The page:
At Mack Benn Jr. Elementary School on Wednesday, student from Elizabeth Petry’s talented and gifted class link up with the first mom in space, Anna Fisher, as well as Sen. Louise Lucas, in the Capitol building in Richmond.

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Students link to Richmond

Published 11:58pm Wednesday, February 6, 2013

An inspirational message from the first mom in space was beamed into a Suffolk elementary school classroom during NASA Langley Aerospace Day.

Before the tough economy, fourth- and fifth-graders from Mack Benn Jr. Elementary’s talented and gifted class attended the General Assembly for face-to-face meetings with folks like astronaut Anna Fisher and Sen. Louise Lucas (D-Portsmouth).

But on Wednesday, they linked up via videoconference without leaving their classroom.

“We used to take a whole bunch of kids to Richmond, but nobody has the funds to do that anymore,” said Rudo Kashiri, an Explorer Schools education specialist at NASA Langley Research Center.

“So instead of taking kids out, we do videoconferencing.”

Fisher explained to educator Elizabeth Petry’s class of 29 students that she was the first in her family to get a college education.

She said she was inspired to become an astronaut by Alan Shepard, the first American in space, adding, “When I went into science and math, I never forgot that I wanted to do that.”

Fisher was selected among America’s first female astronauts after studying to become a doctor and spending a decade in college. She moved with her family from California to Houston for NASA training.

“I sounds like a lot of years when you are your age looking forward, but let me assure you, it goes fast,” she said of her higher education.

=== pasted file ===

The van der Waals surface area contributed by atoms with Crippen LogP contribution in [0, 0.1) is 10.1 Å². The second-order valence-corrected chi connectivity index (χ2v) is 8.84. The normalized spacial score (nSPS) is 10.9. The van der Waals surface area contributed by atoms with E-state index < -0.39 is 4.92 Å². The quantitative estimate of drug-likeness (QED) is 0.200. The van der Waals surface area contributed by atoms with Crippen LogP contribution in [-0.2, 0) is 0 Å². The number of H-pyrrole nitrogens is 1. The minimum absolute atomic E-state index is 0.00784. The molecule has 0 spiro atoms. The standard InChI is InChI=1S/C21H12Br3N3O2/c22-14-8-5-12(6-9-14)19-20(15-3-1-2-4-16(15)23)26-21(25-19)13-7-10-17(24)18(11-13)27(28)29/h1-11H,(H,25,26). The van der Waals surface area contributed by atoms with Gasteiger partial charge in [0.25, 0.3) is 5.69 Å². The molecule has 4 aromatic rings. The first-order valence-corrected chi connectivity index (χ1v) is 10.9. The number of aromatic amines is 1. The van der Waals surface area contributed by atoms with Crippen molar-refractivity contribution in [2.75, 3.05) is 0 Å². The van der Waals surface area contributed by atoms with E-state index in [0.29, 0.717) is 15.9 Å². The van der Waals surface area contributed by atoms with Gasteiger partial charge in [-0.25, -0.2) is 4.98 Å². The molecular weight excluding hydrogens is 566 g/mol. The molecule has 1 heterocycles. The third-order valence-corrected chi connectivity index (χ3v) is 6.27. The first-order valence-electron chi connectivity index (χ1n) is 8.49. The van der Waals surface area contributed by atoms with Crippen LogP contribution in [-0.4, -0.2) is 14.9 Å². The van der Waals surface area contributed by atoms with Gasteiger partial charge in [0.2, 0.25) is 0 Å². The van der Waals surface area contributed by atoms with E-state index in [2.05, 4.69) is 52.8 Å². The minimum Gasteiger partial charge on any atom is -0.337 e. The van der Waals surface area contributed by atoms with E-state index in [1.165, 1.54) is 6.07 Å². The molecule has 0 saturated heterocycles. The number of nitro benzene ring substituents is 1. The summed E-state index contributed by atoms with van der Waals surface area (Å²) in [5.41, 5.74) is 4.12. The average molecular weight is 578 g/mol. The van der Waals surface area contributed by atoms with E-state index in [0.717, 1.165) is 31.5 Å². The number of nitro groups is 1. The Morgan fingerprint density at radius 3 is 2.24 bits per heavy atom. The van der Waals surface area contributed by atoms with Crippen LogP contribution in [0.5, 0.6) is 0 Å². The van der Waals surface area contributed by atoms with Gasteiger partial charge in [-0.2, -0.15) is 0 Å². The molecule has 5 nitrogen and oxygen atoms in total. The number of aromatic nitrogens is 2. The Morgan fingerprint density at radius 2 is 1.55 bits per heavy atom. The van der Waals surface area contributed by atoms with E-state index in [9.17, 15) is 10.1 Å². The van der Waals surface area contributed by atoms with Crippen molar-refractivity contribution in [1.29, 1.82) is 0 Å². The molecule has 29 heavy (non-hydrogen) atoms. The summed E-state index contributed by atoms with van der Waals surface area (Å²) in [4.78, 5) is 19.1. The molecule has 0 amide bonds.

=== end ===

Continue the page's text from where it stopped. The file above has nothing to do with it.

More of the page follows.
Fisher took several questions from the Mack Benn students. They wanted to know things like what it was like being in space, how being an astronaut has changed her life, and what she wanted to be prior to wanting to become an astronaut.

Being in space was “just about as much fun as you can possibly imagine,” Fisher said. Being part of “the first step of leaving our planet” has “given meaning to my life,” and she didn’t know what she wanted to do before getting the space bug.

“It was very scary,” Fisher said of sitting back in a space shuttle before blast-off. “Going into space is always going to be a risky business, and I was a mother.

“All of a sudden, when you go up to the pad, you are like, ‘This is really going to happen.’ … Around the time that it gets into 30 seconds … you definitely have butterflies in your stomach. I remember thinking, ‘Can I change my mind?’ But, no, there is no going back.”

Lucas, seated next to Fisher during the videoconference, impressed upon the children the importance of staying in school.

During an earlier session at Mack Benn Wednesday, Delegate Lionell Spruill (D-77th) had said that a good education can help overcome growing up in a tough neighborhood.

Today, Mack Benn students are scheduled to videoconference with former first lady Barbara Bush.

Fourth-grader Alexis Rountree, selected for the honor from among her classmates, said she would ask, “If she wasn’t the first lady, what would she want to be.”

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